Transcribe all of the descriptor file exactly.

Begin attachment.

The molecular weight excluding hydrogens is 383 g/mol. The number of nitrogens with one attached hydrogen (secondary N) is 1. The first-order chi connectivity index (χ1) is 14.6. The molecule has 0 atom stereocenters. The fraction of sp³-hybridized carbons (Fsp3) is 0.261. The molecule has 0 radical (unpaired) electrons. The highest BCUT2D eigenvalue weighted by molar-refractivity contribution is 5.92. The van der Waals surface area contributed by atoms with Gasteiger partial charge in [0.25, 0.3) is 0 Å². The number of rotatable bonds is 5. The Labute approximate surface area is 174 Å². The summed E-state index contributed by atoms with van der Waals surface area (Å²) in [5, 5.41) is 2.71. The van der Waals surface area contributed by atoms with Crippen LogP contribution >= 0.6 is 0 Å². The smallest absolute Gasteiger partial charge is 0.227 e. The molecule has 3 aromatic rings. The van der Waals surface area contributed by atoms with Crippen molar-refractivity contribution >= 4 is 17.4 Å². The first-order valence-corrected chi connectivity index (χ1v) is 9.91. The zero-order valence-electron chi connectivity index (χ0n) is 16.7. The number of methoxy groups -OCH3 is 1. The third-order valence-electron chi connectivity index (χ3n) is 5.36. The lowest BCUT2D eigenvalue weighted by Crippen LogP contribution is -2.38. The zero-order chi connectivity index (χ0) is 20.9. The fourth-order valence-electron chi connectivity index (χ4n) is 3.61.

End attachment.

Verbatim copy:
The molecular weight excluding hydrogens is 383 g/mol. The number of nitrogens with one attached hydrogen (secondary N) is 1. The first-order chi connectivity index (χ1) is 14.6. The molecule has 0 atom stereocenters. The fraction of sp³-hybridized carbons (Fsp3) is 0.261. The molecule has 0 radical (unpaired) electrons. The highest BCUT2D eigenvalue weighted by molar-refractivity contribution is 5.92. The van der Waals surface area contributed by atoms with Gasteiger partial charge in [0.25, 0.3) is 0 Å². The number of rotatable bonds is 5. The Labute approximate surface area is 174 Å². The summed E-state index contributed by atoms with van der Waals surface area (Å²) in [5, 5.41) is 2.71. The van der Waals surface area contributed by atoms with Crippen LogP contribution >= 0.6 is 0 Å². The smallest absolute Gasteiger partial charge is 0.227 e. The molecule has 3 aromatic rings. The van der Waals surface area contributed by atoms with Crippen molar-refractivity contribution >= 4 is 17.4 Å². The first-order valence-corrected chi connectivity index (χ1v) is 9.91. The zero-order valence-electron chi connectivity index (χ0n) is 16.7. The number of methoxy groups -OCH3 is 1. The third-order valence-electron chi connectivity index (χ3n) is 5.36. The lowest BCUT2D eigenvalue weighted by Crippen LogP contribution is -2.38. The zero-order chi connectivity index (χ0) is 20.9. The fourth-order valence-electron chi connectivity index (χ4n) is 3.61.